After several days in South Georgia loosing ourselves amidst the vibrant wildlife that has to be seen to be believed we have had a couple of days at sea dodging heavy ice that has successfully fended off our attempts to land on the South Orkney Islands and kept us on a merry chase through rafts of ice until we finally manoeuvred our way to the bleak rocky shores of Elephant Island.
While on South Georgia we visited the grave of Earnest Shackleton and his right hand man Frank Wild who was interred next to the boss just days before we arrived at Grytviken. Strangely enough old Frank ended up falling off the face of the planet after being a central figure in the exploration of the Southern continent. In fact he ended up as a local barfly in South Africa and his ashes were recently discovered in an undistinguished grave …. When they were finally recognised whey were sent all the way to South Georgia so that Shackleton’s right hand man could finally rest beside the man who he always revered and who he had helped to make such a distinguished figure in the history of exploration.
Today we launched the zodiacs in heavy swell off the coast of Point Wild and visited the site where Shackleton’s crew spent over four months waiting for the “boss” to return and save them from their bleak predicament. Frank Wild was in charge of this desperate crew surviving on the few penguins that hadn’t fled in the wake of the advancing ice. To see this barren shore really places one in the midst of these poor beleaguered sailors.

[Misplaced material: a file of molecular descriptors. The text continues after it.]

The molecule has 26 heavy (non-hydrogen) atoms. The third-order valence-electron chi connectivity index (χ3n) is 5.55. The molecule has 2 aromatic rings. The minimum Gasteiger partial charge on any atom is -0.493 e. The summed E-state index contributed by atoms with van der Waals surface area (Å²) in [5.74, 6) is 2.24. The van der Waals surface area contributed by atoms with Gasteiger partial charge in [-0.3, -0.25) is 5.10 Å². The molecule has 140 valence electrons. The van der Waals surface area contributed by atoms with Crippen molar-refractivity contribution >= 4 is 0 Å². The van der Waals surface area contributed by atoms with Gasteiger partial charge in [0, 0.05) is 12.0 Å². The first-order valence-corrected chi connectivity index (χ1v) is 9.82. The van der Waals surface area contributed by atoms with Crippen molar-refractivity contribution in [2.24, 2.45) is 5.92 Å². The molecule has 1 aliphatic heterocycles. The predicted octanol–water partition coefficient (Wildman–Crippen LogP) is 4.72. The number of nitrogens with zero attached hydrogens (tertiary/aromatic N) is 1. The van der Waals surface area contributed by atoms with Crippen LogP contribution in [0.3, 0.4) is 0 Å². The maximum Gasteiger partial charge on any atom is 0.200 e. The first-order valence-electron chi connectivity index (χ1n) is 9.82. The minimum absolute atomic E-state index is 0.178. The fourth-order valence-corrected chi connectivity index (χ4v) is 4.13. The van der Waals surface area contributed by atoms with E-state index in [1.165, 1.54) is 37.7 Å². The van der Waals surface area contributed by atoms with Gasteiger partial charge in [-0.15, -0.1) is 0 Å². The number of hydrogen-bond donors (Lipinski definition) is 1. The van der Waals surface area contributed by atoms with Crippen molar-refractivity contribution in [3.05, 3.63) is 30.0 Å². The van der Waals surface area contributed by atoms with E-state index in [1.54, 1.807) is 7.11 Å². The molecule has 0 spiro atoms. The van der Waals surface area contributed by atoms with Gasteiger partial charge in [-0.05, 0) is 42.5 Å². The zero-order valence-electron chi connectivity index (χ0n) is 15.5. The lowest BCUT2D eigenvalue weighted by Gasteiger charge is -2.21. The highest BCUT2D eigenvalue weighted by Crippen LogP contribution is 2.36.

For us it was merely a quick visit – to these men it was a small spit of land that stood between them and a cold hungry death. These men had a huge faith in their leader who had left them to sail on a seemingly impossible journey on a small wooden boat through the most dangerous seas in the world to seek securer for his stranded men. One can only imagine the anguish of these men went through but we know that their long months of hardship were rewarded by the site of the “boss” rowing back to them to relieve them from their drastic predicament.
In our case we head further south towards the Antarctic Sound after leaving Point Wild. The ease with which we move around the Antarctic region would have seemed incredible to these early explorers, but we cannot travel far without acknowledging these brave men who drew the first maps of this lost icy continent.
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